I’m sure he’s a fine father and husband.

I’m sure that whatever happened at the all-important middle school girls’ basketball game was simply due to the fact that Lyons is a passionate man who dives in head first into whatever he’s committed to.

It was lovely to see his tweet when he announced to the world that he had found his old Blackberry from years gone by – what a wonderful and humorous update he provided us with in that witty tweet.

Etc.

But our university needs to rid the environment of people who are not capable of behaving in the manner that is necessary to lead the school even in the best of times.

I don’t have to tell anyone that Michigan State University is not currently enjoying the best of times.

The school needs the best people possible to work on re-establishing the integrity that has been lost due to the epic failures of leadership that allowed Nassar to treat the university as his own awful playground.

Interim university president, John Engler, has begun to show signs of understanding how the pre-existing infrastructure at Michigan State was disorganized and dysfunctional.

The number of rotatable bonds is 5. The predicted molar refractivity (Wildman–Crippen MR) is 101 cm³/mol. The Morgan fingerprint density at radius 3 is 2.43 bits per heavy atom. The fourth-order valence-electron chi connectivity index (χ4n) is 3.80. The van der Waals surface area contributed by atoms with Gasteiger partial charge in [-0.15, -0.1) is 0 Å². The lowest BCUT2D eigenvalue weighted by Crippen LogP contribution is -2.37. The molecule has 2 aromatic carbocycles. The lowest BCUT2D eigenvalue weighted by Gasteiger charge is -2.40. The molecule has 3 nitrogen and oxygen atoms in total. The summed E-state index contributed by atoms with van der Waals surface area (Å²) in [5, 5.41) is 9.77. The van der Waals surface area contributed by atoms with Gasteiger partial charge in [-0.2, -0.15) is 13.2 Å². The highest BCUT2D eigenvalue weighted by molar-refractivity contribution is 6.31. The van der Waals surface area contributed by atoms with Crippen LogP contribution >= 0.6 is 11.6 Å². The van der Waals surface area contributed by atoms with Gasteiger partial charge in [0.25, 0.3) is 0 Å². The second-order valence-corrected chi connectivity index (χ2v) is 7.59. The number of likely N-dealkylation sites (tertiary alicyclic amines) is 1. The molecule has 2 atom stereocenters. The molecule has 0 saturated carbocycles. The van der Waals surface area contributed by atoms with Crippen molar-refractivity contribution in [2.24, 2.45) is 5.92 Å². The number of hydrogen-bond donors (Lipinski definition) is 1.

It was the dysfunctional nature of the school’s operational layout that, in part, led to the failures of the Larry Nassar crimes.

Mitch Lyons has been a member of the Board of Trustees since 2011.  Hs tenure includes the Nassar mess happening, growing, and not being dealt with properly.

And I don’t care that he played football for Michigan State or that he went on to have a career in the NFL.

So what?

Lyons is not worthy of being a member of our university’s Board of Trustees.

He may very well be worthy of winning awards as a terrific middle school girls’ basketball team and there may be parents of the girls on the team who see him as a great man.  Those parents – and Lyons’s assistant coach – will certainly continue to come Lyons’s defense as he goes through this trial.

But, the Michigan State University Board of Trustees should give Lyons the freedom and the time to focus on his trial by telling him to leave – and to not come back.

MSU trustee assaulted referee after technical fouls led to loss, prosecutor says

Michigan State University Trustee Mitch Lyons is on trial for one misdemeanor count of assault and battery for allegedly shoving a referee during a youth basketball game. The trial began May 4.
Michigan State University Trustee Mitch Lyons is on trial for one misdemeanor count of assault and battery for allegedly shoving a referee during a youth basketball game. The trial began May 4.(WLNS)

JACKSON, MI – Mitch Lyons was furious when he shoved a referee after a series of “bad calls” led to the narrow defeat of his middle school girls’ basketball team five months ago, prosecutors say.